Under pressure, BBMP has been releasing maps so that people can identify encroachments and remove it themselves out of the goodness of their hearts. But when they went to check out the maps, not a single encroachment was in sight. All people found were coconut tree, trees and buildings. No signs, arrows, circles or any indication showing encroachments.
What are the coconut trees and big tree hiding?
BBMP Commissioner N Manjunath Prasad has said that these maps have been prepared by the Department of Survey, Settlements and Land Records of the Revenue Department and not by the civic body.
At different points of time after the recent flooding in Kodichikkanahalli, BBMP officials have said that they have a list of buildings which have encroached on storm water drains. Even as they issue notices to houses in residential areas, and continue demolitions, there are rumours that builders, mall owners, tech parks have been left out.
With the maps out and no one to blame, there is speculation that by not revealing the full list, the BBMP is protecting the rich and private builders. These include real estate firm Purvankara, and according to some media reports, Sandalwood actor Darshan. In all this drama, former BJP councillor NR Ramesh released a set of documents alleging that certain influential properties had been ignored. However, these documents do not indicate the latest legal status of these properties, making it impossible to judge whether or not they are still illegal.
Bruhat Bengaluru Mahanagara Palike says the encroachment drive will continue for the next four months, and there is a growing perception that only middle-class households are being targeted while powerful people are being let off.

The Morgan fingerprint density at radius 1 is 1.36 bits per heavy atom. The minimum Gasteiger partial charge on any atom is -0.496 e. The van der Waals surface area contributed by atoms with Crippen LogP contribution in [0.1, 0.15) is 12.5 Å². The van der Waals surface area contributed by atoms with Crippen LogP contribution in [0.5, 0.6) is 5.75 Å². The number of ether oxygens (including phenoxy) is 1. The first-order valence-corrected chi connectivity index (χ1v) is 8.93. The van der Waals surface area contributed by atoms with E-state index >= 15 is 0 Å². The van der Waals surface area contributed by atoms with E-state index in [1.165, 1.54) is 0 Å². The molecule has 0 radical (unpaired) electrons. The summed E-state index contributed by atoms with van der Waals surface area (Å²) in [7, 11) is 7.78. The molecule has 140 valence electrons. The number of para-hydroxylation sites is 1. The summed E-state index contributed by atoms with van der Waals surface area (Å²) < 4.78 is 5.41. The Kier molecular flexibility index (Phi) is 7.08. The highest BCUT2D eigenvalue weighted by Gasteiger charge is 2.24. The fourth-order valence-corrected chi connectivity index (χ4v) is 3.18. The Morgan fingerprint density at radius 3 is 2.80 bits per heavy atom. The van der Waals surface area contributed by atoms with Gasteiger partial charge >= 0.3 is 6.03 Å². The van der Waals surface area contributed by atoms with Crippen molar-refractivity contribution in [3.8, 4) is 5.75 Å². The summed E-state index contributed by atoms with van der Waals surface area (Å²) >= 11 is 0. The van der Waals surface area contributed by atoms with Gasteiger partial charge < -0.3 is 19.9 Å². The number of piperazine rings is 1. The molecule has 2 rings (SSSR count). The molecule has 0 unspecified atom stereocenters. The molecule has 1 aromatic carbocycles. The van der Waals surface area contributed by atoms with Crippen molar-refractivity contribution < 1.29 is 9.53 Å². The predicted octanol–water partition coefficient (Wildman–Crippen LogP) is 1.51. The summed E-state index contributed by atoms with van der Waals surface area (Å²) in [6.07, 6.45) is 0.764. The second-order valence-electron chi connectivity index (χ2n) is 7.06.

The calls for making the list of encroachers public are growing louder. However, there is a claim that if the BBMP releases the list, people might get a stay order. Others however, argue that this is technically not possible, because the Karnataka High Court has given BBMP permission for the demolitions.
Former Lokayukta N Santhosh Hegde, says â€śThe BBMP should reveal the list so more people arenâ€™t cheated. Culprits inside the municipality should be dealt with legally. No one knows the city better than government. I totally agree with the demolition drive. Well, if a few houses are causing a large area to flood then it only makes sense to remove them. When a couple of areas were flooded in during the last monthâ€™s rains, the media did a good job by exposing that it was because of encroachments. Why sympathise now?â€ť he said.
Head of CIVIC Kathyayini Chamaraj points out that the BBMPâ€™s revenue maps are over 60 years old.
According to the law of adverse possession a person who has been living for more than 30 years on a particular piece of land, which may be recognised as a storm water drain, would still have legal rights if he or she has never been issued a notice.
â€śThe court has to go into legal aspect and must make sure he or she is paid a compensation by the BBMP before the demolition begins. Even otherwise as a principle of natural justice, the corporation should give the people 48 hours before it commences the demolition drive,â€ť she said. The BBMP should upload maps that are less than 30 years old to give a clear picture of lakes, lakebeds and SWDs, she added.
In the absence of usable maps, member of Bengaluru Restructuring Committee, V Ravichander, says he is collaborating with the BBMP in preparing digitized maps. â€śThis is being done only as a public service. The maps will come with a disclaimer saying it is only an indication and not the last word. We only have village maps that were last update in 1966. We are planning to incorporate layers that will show water bodies, SWDs and others. A person who is checking must go back to mother documents and verify whether his or her property is in problem. A person whose house is 20 meters away from the water body definitely need not worry,â€ť he said.